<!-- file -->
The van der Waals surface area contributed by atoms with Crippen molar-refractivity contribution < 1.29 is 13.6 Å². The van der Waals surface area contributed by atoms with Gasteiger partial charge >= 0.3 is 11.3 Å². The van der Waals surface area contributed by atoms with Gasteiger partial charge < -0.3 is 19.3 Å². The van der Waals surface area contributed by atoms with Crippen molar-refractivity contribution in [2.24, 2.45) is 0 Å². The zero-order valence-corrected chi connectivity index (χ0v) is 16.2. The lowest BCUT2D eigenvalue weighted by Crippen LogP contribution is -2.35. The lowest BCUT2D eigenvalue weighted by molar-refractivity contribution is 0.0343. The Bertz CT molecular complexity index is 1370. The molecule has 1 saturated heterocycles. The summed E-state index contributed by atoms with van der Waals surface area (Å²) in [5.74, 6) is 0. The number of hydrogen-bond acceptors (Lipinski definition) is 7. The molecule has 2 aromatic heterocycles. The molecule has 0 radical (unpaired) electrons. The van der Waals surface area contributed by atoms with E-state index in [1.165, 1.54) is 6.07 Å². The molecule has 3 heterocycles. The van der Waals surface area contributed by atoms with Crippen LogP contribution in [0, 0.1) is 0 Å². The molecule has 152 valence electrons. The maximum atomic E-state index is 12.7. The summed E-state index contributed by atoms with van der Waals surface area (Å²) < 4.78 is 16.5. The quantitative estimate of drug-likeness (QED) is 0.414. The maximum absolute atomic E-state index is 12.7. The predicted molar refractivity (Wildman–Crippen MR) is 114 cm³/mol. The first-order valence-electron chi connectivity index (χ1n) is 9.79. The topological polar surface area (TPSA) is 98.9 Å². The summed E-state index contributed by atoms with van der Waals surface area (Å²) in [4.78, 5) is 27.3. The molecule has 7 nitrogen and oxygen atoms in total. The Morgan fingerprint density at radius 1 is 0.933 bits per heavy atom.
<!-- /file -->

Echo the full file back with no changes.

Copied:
The van der Waals surface area contributed by atoms with Crippen molar-refractivity contribution < 1.29 is 13.6 Å². The van der Waals surface area contributed by atoms with Gasteiger partial charge >= 0.3 is 11.3 Å². The van der Waals surface area contributed by atoms with Gasteiger partial charge < -0.3 is 19.3 Å². The van der Waals surface area contributed by atoms with Crippen molar-refractivity contribution in [2.24, 2.45) is 0 Å². The zero-order valence-corrected chi connectivity index (χ0v) is 16.2. The lowest BCUT2D eigenvalue weighted by Crippen LogP contribution is -2.35. The lowest BCUT2D eigenvalue weighted by molar-refractivity contribution is 0.0343. The Bertz CT molecular complexity index is 1370. The molecule has 1 saturated heterocycles. The summed E-state index contributed by atoms with van der Waals surface area (Å²) in [5.74, 6) is 0. The number of hydrogen-bond acceptors (Lipinski definition) is 7. The molecule has 2 aromatic heterocycles. The molecule has 0 radical (unpaired) electrons. The van der Waals surface area contributed by atoms with E-state index in [1.165, 1.54) is 6.07 Å². The molecule has 3 heterocycles. The van der Waals surface area contributed by atoms with Crippen LogP contribution in [0, 0.1) is 0 Å². The molecule has 152 valence electrons. The maximum atomic E-state index is 12.7. The summed E-state index contributed by atoms with van der Waals surface area (Å²) < 4.78 is 16.5. The quantitative estimate of drug-likeness (QED) is 0.414. The maximum absolute atomic E-state index is 12.7. The predicted molar refractivity (Wildman–Crippen MR) is 114 cm³/mol. The first-order valence-electron chi connectivity index (χ1n) is 9.79. The topological polar surface area (TPSA) is 98.9 Å². The summed E-state index contributed by atoms with van der Waals surface area (Å²) in [4.78, 5) is 27.3. The molecule has 7 nitrogen and oxygen atoms in total. The Morgan fingerprint density at radius 1 is 0.933 bits per heavy atom.